Elder Ward

Aug 23

I am doing good, I haven't been doing anything out of the ordinary too exciting. Just regular MTC stuff, studying the scriptures, learning spanish, teaching investigators, all that fun stuff. But my emails probably won't get very exciting until I get to Honduras and have some exciting adventures. We just got done this morning with going through the temple, like we do every morning of P-day. Umm, Elder Cousins left this week, he got his visa on time (which is very uncommon for those going to Spain, but because he got his call in February, he got his visa back in time to leave on time.) The Elders going to Spain in my district will be here until they get their visas, but they may not come for quite awhile. Also, we had a devotional this Tuesday from Elder Neal L. Anderson from the quorem of the 12 to come speak to us, and that was a super good devotional, which we all enjoyed. My companion and I have had our room to ourselves for the last 3 weeks since after our original roommates moved out because they moved up to the advanced classes, but yesterday we got new roommates, so it's crowded in our room again with not as much space, and more people come in our room now to visit at nights, which is slightly more annoying, but they seem nice, I haven't talked to them much since they just got here yesterday.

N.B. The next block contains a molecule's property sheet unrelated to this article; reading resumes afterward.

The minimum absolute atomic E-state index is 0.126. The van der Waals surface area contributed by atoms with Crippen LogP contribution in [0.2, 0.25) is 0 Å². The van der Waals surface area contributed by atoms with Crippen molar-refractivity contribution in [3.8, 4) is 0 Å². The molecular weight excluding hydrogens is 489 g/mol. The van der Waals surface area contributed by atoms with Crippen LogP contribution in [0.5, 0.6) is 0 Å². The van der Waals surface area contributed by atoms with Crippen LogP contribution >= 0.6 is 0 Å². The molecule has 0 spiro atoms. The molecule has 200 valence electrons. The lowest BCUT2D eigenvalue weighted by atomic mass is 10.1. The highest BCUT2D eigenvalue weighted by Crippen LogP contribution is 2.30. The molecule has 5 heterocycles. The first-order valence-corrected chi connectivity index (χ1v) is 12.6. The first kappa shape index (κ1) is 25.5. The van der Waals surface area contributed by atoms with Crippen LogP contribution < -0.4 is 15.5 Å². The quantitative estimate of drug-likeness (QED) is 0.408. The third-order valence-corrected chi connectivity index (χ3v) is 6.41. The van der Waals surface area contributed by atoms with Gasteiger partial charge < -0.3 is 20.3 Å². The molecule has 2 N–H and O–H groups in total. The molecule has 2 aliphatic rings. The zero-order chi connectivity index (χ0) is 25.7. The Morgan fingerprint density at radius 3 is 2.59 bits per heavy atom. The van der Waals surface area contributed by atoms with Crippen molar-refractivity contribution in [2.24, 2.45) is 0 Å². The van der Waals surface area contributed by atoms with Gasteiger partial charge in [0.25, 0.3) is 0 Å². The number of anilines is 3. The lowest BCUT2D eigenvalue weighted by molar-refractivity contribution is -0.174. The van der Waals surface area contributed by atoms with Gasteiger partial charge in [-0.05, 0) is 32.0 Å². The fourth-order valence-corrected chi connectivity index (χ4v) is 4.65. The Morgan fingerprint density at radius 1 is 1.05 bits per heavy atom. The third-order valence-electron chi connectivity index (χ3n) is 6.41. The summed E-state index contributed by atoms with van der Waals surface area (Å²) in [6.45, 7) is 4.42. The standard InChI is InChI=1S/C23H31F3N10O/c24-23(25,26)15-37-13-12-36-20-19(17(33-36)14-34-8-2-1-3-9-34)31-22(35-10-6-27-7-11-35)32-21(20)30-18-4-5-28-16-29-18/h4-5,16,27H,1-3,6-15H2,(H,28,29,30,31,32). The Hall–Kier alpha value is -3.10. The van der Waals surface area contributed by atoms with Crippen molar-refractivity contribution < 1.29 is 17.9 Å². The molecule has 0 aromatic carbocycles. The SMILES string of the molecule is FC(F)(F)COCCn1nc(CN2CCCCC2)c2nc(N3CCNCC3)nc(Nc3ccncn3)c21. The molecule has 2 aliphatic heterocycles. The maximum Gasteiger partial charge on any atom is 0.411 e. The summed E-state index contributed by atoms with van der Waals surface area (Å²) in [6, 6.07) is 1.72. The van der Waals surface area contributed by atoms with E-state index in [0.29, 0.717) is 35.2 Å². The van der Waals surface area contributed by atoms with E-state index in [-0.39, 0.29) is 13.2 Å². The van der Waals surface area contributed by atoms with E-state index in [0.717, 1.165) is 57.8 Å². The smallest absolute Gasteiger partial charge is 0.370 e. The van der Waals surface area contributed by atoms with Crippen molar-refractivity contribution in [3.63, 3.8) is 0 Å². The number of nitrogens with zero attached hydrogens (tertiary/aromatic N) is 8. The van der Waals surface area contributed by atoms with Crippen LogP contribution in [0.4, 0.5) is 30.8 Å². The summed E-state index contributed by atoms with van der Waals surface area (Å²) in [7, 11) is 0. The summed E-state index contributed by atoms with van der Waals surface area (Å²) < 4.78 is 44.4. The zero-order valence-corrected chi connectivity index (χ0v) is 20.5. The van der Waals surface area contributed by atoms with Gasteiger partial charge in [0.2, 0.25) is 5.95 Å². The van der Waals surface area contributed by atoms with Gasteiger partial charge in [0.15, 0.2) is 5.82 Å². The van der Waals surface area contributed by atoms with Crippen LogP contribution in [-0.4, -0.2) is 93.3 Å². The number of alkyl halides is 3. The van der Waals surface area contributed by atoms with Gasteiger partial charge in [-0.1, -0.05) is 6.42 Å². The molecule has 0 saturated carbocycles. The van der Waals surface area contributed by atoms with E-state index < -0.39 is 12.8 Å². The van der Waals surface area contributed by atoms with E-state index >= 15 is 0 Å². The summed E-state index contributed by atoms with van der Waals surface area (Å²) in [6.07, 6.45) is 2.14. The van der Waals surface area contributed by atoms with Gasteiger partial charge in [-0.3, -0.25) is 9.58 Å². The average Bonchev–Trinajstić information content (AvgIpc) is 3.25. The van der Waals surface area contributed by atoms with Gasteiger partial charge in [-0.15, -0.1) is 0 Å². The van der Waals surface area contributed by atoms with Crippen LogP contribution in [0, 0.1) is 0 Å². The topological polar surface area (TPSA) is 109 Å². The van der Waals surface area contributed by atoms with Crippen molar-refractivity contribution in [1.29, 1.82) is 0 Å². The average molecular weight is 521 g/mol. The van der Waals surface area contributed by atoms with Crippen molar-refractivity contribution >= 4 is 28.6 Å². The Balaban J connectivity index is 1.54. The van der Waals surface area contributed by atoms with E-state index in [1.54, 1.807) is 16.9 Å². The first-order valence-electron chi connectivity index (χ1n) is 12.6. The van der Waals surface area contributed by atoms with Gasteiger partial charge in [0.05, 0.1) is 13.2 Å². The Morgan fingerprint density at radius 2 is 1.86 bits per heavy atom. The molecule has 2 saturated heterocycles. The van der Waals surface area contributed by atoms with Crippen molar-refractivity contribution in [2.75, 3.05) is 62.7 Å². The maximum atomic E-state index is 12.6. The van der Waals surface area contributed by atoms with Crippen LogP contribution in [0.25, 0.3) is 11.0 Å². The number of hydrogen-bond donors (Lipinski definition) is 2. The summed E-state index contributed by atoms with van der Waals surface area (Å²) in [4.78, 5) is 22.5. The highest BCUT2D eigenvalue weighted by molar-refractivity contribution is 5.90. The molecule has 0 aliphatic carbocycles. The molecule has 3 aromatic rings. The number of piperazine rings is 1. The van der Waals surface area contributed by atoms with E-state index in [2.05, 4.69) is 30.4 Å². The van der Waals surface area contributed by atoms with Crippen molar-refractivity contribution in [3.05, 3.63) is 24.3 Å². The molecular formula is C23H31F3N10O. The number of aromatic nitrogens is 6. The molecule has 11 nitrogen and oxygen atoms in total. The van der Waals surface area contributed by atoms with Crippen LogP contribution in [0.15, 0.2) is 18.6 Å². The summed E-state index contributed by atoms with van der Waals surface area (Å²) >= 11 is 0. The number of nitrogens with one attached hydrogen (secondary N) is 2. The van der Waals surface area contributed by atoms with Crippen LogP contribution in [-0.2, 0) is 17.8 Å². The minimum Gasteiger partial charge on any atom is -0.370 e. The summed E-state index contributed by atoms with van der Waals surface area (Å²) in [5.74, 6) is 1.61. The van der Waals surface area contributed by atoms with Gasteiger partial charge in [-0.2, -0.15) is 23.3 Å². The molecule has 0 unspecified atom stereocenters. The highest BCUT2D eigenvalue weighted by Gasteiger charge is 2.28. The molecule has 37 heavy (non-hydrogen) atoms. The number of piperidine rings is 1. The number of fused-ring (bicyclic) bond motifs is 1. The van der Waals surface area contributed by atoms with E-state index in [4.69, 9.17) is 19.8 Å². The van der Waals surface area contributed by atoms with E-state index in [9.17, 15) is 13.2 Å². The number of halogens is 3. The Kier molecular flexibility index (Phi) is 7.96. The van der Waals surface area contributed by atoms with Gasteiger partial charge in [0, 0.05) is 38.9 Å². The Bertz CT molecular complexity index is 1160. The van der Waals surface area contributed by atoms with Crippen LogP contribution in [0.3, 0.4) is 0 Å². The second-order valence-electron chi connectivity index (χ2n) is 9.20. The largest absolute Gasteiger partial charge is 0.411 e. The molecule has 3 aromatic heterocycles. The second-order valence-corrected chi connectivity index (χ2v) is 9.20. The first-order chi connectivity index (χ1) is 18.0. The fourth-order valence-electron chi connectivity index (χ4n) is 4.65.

Aug 16

Life is pretty good, it's hard work, but I'm not going crazy yet. 9 weeks is going to be a long time here, I don't really enjoy being on the same campus all the time, within the walls of the campus, it will get old fast.. I'm sick right now, with a cold, which has been annoying me since saturday. Hopefully it gets better soon. There is a little bit more class time now, they did things differently the first week than now.. Spanish from school helped a little bit. I can pick up the concepts easier, but it is a ton easier to learn the spanish that will be relevant here. The environment here is good for learning spanish, because i am constantly surrounded by only Elders who are speaking spanish, and we talk about 50/50 English to Spanish, which is pretty good for only a couple weeks. The spanish is getting a lot better though. There is just a ton of food here at the MTC. It's not necessarily good, it's decent, but it's just buffet every single meal of the day. I enjoy eating Life Cereal or granola every morning for breakfast, as much as I want, because Life is my favorite cereal. I talked to a missionary from Honduras the first day, but he spoke in Spanish to one of my fluent friends going to Honduras. There aren't that many international missionaries from different countries here in Provo, because they normally get shipped out to an MTC closer to their mission, unless they speak English.